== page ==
Fort Thungen and the modern buildings of Kirchberg district of Luxembourg City © Jorg Greuel

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With a population of little more than 110,000, Luxembourg’s capital is never going to be famous for the exuberance of its nightlife. Still, while it is no New York, Luxembourg City sleeps rather less than it did a couple of decades ago. This is thanks to the impact of a growing student population and the emergence of the Rives de Clausen area on the banks of the Alzette river as a hub for restaurants and bars.

Nothing is too far away in Luxembourg City, which is dotted with international hotels from most of the leading chains. The Hotel Le Royal is more central than most, although its location on one of the capital’s main arteries means it faces traffic most hours of the day. It must now also contend with the building work on the Royal Hamilius commercial, office and residential complex just down the road. Locals joke that the national bird is the crane.

Luxembourg’s foreign population has brought new styles and flavours to a country that has always taken time to enjoy the pleasures of the table. The grand duchy has more Michelin-starred restaurants per head than any other country. There are four such establishments in and around the capital including the two-starred Italian riverside establishment Mosconi.

The Alzette and Pétrusse rivers — and the spectacular gorges they have cut through the sandstone rock that makes up most of central Luxembourg — have given the city its character. The best way to get a feel for it is on foot, walking the narrow cobbled streets or strolling along the rivers that surround the centre on three sides.

Produce under inspection at Mosconi restaurant

It is worth taking a detour to climb the far side of the valley to the Grand Duke Jean Museum of Modern Art, designed by IM Pei to blend into the remains of Fort Thüngen. The fortress was mostly dismantled after the 1867 Treaty of London ordered the demilitarisation of Luxembourg. But there and elsewhere in the city are remnants of fortifications built by Louis XIV’s military architect Sébastien Le Prestre de Vauban in the 17th century.

Another relic of Luxembourg’s past as a military crossroads of northern Europe are the casemates, a web of tunnels under the city that were once used to store soldiers, horses, workshops and munitions.

City casemates in Luxembourg City © Alamy

The north of the country witnessed conflict and destruction more recently, notably Clervaux, the site of intense fighting towards the end of the second world war. Clervaux’s castle, destroyed by fire at the height of the Battle of the Bulge but now rebuilt, is an impressive event venue as well as home to the Family of Man, a collection of 503 photo­graphs from around the world compiled by Edward Steichen, one of Luxembourg’s most famous sons, which is part of Unesco’s Memory of the World Register, a heritage programme.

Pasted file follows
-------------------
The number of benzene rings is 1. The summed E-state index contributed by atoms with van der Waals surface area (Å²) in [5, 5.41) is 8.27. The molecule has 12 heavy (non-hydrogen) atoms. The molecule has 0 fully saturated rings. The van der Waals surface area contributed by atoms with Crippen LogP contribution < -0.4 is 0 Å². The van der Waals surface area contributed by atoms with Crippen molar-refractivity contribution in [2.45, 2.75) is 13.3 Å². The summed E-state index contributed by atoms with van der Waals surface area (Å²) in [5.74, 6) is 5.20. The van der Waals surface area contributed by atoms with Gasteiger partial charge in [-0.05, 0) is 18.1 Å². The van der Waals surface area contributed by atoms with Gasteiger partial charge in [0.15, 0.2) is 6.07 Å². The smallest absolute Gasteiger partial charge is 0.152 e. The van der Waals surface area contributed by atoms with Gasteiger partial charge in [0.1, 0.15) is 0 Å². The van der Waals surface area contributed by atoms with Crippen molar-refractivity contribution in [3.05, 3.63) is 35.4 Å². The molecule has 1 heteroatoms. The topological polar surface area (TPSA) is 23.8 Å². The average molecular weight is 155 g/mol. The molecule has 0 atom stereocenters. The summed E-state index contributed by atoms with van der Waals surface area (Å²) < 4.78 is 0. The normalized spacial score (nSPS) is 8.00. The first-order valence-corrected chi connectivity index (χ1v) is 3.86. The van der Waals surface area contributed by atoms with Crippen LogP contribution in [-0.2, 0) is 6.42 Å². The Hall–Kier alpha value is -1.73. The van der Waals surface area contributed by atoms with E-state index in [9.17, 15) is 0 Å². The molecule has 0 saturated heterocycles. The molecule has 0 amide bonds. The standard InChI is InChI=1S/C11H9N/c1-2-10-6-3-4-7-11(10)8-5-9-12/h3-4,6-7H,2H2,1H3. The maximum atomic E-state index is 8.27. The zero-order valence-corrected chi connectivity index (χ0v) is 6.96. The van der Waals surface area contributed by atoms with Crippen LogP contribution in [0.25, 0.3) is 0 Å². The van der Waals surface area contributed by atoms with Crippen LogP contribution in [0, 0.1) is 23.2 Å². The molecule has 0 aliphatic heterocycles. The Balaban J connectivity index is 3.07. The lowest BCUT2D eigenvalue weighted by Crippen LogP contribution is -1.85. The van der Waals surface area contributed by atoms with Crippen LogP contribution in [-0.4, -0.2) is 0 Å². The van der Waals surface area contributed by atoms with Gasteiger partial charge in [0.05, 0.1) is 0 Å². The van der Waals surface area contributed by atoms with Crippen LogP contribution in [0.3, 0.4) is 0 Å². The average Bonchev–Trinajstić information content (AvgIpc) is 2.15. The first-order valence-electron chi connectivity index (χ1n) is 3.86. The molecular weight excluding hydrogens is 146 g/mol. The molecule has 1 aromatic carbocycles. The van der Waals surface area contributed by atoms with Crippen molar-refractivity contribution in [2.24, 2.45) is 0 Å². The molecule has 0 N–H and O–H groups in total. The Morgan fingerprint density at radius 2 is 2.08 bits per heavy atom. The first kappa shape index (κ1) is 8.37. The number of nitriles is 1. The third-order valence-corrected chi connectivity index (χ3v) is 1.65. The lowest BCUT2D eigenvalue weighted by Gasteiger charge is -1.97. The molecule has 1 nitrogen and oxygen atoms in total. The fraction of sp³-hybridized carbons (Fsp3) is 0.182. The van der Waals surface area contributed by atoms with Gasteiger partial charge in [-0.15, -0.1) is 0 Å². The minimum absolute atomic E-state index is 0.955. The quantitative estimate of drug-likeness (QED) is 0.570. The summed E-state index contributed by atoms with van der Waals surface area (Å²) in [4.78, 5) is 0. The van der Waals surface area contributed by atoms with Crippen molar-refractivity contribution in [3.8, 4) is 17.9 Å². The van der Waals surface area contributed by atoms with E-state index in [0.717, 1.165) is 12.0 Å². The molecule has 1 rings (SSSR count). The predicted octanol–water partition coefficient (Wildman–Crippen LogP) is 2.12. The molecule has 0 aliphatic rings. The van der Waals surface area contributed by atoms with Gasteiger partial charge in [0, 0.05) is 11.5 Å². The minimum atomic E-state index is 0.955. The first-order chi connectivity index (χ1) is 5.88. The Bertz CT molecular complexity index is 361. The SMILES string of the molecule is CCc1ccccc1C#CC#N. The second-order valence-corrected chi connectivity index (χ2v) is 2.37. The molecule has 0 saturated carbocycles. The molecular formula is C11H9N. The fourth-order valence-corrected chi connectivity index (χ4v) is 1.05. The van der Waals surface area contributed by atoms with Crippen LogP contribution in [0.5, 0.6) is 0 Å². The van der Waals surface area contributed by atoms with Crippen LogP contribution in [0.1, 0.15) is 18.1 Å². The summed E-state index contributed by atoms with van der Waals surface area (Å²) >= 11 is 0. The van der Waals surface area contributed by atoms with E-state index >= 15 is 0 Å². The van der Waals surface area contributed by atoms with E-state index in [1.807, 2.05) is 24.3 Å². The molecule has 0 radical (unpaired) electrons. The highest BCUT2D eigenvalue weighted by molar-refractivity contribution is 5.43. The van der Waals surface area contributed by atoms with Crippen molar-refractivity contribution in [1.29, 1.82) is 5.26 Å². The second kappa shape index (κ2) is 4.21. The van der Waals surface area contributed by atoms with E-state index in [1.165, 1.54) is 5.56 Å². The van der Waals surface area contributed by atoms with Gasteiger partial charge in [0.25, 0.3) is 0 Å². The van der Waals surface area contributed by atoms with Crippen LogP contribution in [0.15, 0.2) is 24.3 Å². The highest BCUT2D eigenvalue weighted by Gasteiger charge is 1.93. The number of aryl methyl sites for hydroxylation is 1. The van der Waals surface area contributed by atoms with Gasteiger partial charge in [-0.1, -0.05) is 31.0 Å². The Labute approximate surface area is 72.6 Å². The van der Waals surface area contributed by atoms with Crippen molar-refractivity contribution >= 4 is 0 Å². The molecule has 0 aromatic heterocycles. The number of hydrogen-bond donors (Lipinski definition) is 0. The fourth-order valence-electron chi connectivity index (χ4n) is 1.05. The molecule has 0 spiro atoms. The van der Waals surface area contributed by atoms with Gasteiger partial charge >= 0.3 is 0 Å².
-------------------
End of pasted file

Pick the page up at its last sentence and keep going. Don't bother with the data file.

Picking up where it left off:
Family of Man exhibition at Clervaux Castle © Alamy

The northern and eastern regions of Luxembourg are bordered by the Our, Sûre and Moselle rivers that mark the border with Germany. These are full of delights for the hiker, from the castles that dot the landscape — some in ruins, some open to the public, a handful still private dwellings — to picturesque river valleys such as the Mullerthal and the striking rock formations that have led to the region being dubbed, rather unimaginatively, Little Switzerland.

Just beyond is Luxembourg’s oldest town, Echternach, which grew up around the abbey founded by English monk St Willibrord in 698. Today it is famous for a summer music festival and a traditional dancing procession that draws thousands of visitors every Whit Tuesday. The Sprangprozessioùn, as it is known in Luxembourgish, has been held since 1100 and is a reminder of the grand duchy’s rich history that is not easy to spot amid the modern towers of the capital’s business districts.

Procession in Echternach © Robert Harding

Not everything redolent of Luxembourg’s heritage is so high-minded. A must for locals and visitors alike in late August and early September is the Schueberfouer, inaugurated in the town as an agricultural market by John the Blind as Count of Luxembourg in 1340. It is now a rollicking funfair in a car park to the north of the city centre, open until 2am most nights.

Visitors will want to avoid booking a hotel in the Limpertsberg district in late summer.

A main attraction of the Schueberfouer is its more than 50 snack bars, restaurants and drinking halls. According to the World Health Organization, Luxembourg consumes almost twice as much alcohol as the global average, although the scales are tipped by shoppers from neighbouring countries attracted by its lower excise duties.

Though not a big wine producer, Luxembourg’s vineyards along the Moselle offer high-quality varieties that are generally less sweet than their German neighbours, as well as sparkling wines and in recent years some reds.

They are best appreciated in the winemakers’ cellars that dot the riverside between Grevenmacher and Schengen, where visitors can raise a glass to the border-free travel agreement signed in the village.

Vineyards in the Moselle valley © Hans-Peter Merten
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